These Winter Flowers Keep Your Garden Colorful Even When It's Cold

If you live in the South or Southern California, it's possible to maintain a flourishing garden during the coldest months. The key is picking winter-flowering annuals and perennials like these.

For many, winter marks the end of the growing season—a reprieve from dirty knees and garden spades. For others, winter means an opportunity to coax more color out of the ground. Gardeners in the South and Southern California can choose from a wealth of plants—annuals and perennials—that prefer cooler temperatures and promise beautiful winter flowers. Discover which plants will thrive in these regions during the winter to bring "off-season" blossoms to your flower beds.

Winter-Flowering Annuals

It's important to understand that annuals are just what their name implies: Plants that grow, set seed, and die within a year. Although some plants grown in northern gardens are treated as annuals, many are truly tender perennials that simply can't survive the winter cold. These annuals won't last forever, but they will bring welcome color to your winter landscape.

Sweet alyssum

Sweet Alyssum

With 12-inch mounds of tiny, fragrant flowers in pink, white, or lavender, sweet alyssum (Lobularia maritima) is a favorite cool-growing annual. Use it to edge beds and paths, or tuck it into small, dark spaces. Grow it in full sun to part shade in well-drained soil. Although it tolerates some dry conditions, keep it watered for best performance. Expect alyssum to go dormant during hot weather. This plant grows best in Zones 9-11.

Calendula

The cheery yellow, cream, or orange blossoms of calendula (Calendula officinalis) light up a garden. If this annual is grown without chemicals, the peppery petals may be used as an edible garnish or chopped into cream cheese or dips. Grow calendula in full sun in Zones 2-11.

Honeywort

This may be the most unexpected of the winter annuals. Native to the Mediterranean, honeywort (Cerinthe major purpurascens) is an underused and unusual plant, with its silvery blue-green leaves and blue-purple flowers. It self-sows but dies out during hot weather. For best results, plant honeywort in full sun or light shade in Zones 9-10. Expect it to reach 2 to 3 feet tall and wide.

Sweet Pea

Grow annual sweet pea (Lathyrus odoratus) on trellises or obelisks where the tendrils of this vine, native to Italy, can climb up to 6 feet. Enjoy the clusters of fragrant, ruffled blossoms as cut flowers. Start sweet pea from seed by soaking them in water for 48 hours, then plant in full sun. Sweet pea grows best in Zones 6-9.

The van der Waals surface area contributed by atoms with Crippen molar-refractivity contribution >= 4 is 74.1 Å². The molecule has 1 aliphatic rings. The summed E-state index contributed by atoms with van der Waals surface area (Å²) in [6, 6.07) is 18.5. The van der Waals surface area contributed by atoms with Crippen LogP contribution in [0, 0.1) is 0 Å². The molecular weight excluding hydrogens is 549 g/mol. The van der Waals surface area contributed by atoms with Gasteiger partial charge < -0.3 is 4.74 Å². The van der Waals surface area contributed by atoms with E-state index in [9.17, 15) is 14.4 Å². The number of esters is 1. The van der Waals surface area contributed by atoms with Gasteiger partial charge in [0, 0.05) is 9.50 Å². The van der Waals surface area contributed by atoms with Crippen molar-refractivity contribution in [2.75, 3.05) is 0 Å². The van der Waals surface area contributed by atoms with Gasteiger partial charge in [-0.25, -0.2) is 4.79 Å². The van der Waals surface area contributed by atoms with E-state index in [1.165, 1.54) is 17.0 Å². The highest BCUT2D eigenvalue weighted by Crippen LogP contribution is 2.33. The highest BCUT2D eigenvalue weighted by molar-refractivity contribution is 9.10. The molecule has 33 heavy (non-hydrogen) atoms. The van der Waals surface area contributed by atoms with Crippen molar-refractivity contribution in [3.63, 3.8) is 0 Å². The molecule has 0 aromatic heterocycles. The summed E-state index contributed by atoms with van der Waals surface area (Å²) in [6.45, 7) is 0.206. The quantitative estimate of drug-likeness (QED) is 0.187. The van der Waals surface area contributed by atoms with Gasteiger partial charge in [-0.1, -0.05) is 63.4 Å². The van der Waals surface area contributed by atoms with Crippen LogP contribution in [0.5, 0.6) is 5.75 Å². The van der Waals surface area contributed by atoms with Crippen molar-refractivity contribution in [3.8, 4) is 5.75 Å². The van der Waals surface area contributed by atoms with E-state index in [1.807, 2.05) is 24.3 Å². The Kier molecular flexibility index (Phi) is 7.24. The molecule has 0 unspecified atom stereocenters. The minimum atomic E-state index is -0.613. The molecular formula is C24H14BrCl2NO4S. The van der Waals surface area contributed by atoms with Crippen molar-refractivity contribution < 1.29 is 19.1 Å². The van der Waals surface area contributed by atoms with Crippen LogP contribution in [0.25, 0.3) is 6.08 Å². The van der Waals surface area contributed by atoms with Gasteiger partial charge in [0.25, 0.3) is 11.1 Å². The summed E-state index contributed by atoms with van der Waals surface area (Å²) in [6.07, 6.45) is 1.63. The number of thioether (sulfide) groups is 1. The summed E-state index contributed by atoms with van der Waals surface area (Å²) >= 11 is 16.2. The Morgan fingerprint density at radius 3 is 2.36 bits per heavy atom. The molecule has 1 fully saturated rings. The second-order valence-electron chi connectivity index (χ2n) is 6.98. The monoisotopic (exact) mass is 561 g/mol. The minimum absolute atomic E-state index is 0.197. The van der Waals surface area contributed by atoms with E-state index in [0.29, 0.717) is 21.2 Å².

Winter-Flowering Perennials

Although many perennials prefer stronger light and warmer temperatures, these tough plants can withstand the cold for a dose of winter color.

Sorbet Coconut Swirl viola

Pansies and Violets

Pansies (Viola x wittrockiana) and violets ((Viola) species) are the reliable standbys for cool-weather blossoms. Their engaging "faces," or top petals, come in bold or pastel colors. Plant pansies 4 to 6 inches apart in rich, well-drained moist soil in sun or light shade. Water and fertilize them regularly. Remove spent flowers to promote repeat blooming. Violets thrive in full sun to partial shade and like well-drained soil.

Although they're both perennials, pansies and violets tend to be short-lived since they can't tolerate heat. Some pansy varieties are more heat-tolerant than others; violets withstand heat better and may reseed. Pansies will bloom all winter in warmer climates, and violets are known for being cold-tolerant. Both grow hardy in Zones 3-9.

Firewitch cheddar pinks

Pinks

Pinks (Dianthus species and hybrids) are named not for their color—although many are pink—but for their serrated leaves, which look like someone cut them with pinking shears. The blooms often smell like an aromatic spice, such as nutmeg, ginger, or cinnamon. Many types of these short-lived perennials, including China pinks (Dianthus chinensis), grow in 6- to 12-inch mounds of grasslike blue-green foliage. Sweet William (D. barbatus) reaches up to 2 feet. Cheddar pinks (Dianthus gratianopolitanus) and maiden pinks (Dianthus deltoides) are also part of the family. Grow them in full to part sun. Zone hardiness varies by species.

Winter Jasmine

You'll love the early burst of color from winter jasmine (Jasminum nudiflorum), a fast-growing evergreen shrub that does best in full sun or light shade. This cold-weather perennial offers an abundance of creamy-yellow flowers. It can reach 10 feet tall and wide and is hardy in Zones 6-9.

Winter Honeysuckle

Drawing you in with one of the season's best scents is winter honeysuckle (Lonicera fragrantissima). This vine flaunts clusters of creamy-white flowers in late winter and early spring. It can grow 10 feet tall and wide and is hardy in Zones 5-8.

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